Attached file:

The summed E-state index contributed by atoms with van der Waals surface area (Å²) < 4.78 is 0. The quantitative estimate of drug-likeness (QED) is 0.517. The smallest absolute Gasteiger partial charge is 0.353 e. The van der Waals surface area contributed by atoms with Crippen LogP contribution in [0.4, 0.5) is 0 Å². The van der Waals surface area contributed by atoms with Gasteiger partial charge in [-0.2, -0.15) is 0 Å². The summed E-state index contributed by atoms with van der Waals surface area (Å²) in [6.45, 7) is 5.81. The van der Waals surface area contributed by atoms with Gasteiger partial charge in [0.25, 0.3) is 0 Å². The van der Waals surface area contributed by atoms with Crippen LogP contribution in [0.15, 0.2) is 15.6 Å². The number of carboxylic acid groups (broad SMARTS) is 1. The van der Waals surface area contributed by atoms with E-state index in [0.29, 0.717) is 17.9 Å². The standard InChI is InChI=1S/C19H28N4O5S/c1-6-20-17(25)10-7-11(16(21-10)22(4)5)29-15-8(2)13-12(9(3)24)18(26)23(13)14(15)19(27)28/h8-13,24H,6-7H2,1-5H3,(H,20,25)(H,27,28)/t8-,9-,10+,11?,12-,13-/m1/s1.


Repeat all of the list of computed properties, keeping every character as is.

The summed E-state index contributed by atoms with van der Waals surface area (Å²) < 4.78 is 0. The quantitative estimate of drug-likeness (QED) is 0.517. The smallest absolute Gasteiger partial charge is 0.353 e. The van der Waals surface area contributed by atoms with Crippen LogP contribution in [0.4, 0.5) is 0 Å². The van der Waals surface area contributed by atoms with Gasteiger partial charge in [-0.2, -0.15) is 0 Å². The summed E-state index contributed by atoms with van der Waals surface area (Å²) in [6.45, 7) is 5.81. The van der Waals surface area contributed by atoms with Gasteiger partial charge in [0.25, 0.3) is 0 Å². The van der Waals surface area contributed by atoms with Crippen LogP contribution in [0.15, 0.2) is 15.6 Å². The number of carboxylic acid groups (broad SMARTS) is 1. The van der Waals surface area contributed by atoms with E-state index in [0.29, 0.717) is 17.9 Å². The standard InChI is InChI=1S/C19H28N4O5S/c1-6-20-17(25)10-7-11(16(21-10)22(4)5)29-15-8(2)13-12(9(3)24)18(26)23(13)14(15)19(27)28/h8-13,24H,6-7H2,1-5H3,(H,20,25)(H,27,28)/t8-,9-,10+,11?,12-,13-/m1/s1.